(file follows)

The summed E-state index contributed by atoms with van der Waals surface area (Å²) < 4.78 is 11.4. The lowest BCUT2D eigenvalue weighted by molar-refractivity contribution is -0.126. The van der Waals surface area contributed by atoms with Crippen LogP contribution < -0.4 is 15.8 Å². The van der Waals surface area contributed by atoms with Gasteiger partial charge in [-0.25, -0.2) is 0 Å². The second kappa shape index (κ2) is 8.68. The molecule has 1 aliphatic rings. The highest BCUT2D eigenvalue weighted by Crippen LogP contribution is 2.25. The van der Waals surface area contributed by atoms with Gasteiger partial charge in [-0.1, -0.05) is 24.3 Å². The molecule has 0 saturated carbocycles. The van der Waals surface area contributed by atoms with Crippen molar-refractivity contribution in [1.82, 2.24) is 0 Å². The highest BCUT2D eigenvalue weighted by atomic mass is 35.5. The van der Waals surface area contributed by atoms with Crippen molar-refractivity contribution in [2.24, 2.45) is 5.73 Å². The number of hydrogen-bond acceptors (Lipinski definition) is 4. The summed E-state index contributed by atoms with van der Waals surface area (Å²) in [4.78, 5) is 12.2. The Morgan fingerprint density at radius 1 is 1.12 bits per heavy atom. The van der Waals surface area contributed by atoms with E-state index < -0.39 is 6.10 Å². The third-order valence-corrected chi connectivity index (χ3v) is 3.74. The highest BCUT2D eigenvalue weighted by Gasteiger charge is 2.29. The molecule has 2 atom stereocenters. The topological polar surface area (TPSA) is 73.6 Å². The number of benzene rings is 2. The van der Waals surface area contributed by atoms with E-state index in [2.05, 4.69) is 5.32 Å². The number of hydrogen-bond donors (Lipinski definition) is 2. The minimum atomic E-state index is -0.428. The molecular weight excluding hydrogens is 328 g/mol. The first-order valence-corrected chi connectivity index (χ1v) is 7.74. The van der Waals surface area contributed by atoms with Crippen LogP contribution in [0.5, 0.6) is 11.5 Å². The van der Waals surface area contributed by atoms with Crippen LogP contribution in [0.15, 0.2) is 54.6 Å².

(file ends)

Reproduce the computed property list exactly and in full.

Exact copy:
The summed E-state index contributed by atoms with van der Waals surface area (Å²) < 4.78 is 11.4. The lowest BCUT2D eigenvalue weighted by molar-refractivity contribution is -0.126. The van der Waals surface area contributed by atoms with Crippen LogP contribution < -0.4 is 15.8 Å². The van der Waals surface area contributed by atoms with Gasteiger partial charge in [-0.25, -0.2) is 0 Å². The second kappa shape index (κ2) is 8.68. The molecule has 1 aliphatic rings. The highest BCUT2D eigenvalue weighted by Crippen LogP contribution is 2.25. The van der Waals surface area contributed by atoms with Gasteiger partial charge in [-0.1, -0.05) is 24.3 Å². The molecule has 0 saturated carbocycles. The van der Waals surface area contributed by atoms with Crippen molar-refractivity contribution in [1.82, 2.24) is 0 Å². The highest BCUT2D eigenvalue weighted by atomic mass is 35.5. The van der Waals surface area contributed by atoms with Crippen molar-refractivity contribution in [2.24, 2.45) is 5.73 Å². The number of hydrogen-bond acceptors (Lipinski definition) is 4. The summed E-state index contributed by atoms with van der Waals surface area (Å²) in [4.78, 5) is 12.2. The Morgan fingerprint density at radius 1 is 1.12 bits per heavy atom. The van der Waals surface area contributed by atoms with E-state index < -0.39 is 6.10 Å². The third-order valence-corrected chi connectivity index (χ3v) is 3.74. The highest BCUT2D eigenvalue weighted by Gasteiger charge is 2.29. The molecule has 2 atom stereocenters. The topological polar surface area (TPSA) is 73.6 Å². The number of benzene rings is 2. The van der Waals surface area contributed by atoms with E-state index in [2.05, 4.69) is 5.32 Å². The number of hydrogen-bond donors (Lipinski definition) is 2. The minimum atomic E-state index is -0.428. The molecular weight excluding hydrogens is 328 g/mol. The first-order valence-corrected chi connectivity index (χ1v) is 7.74. The van der Waals surface area contributed by atoms with Crippen LogP contribution in [0.5, 0.6) is 11.5 Å². The van der Waals surface area contributed by atoms with Crippen LogP contribution in [0.15, 0.2) is 54.6 Å².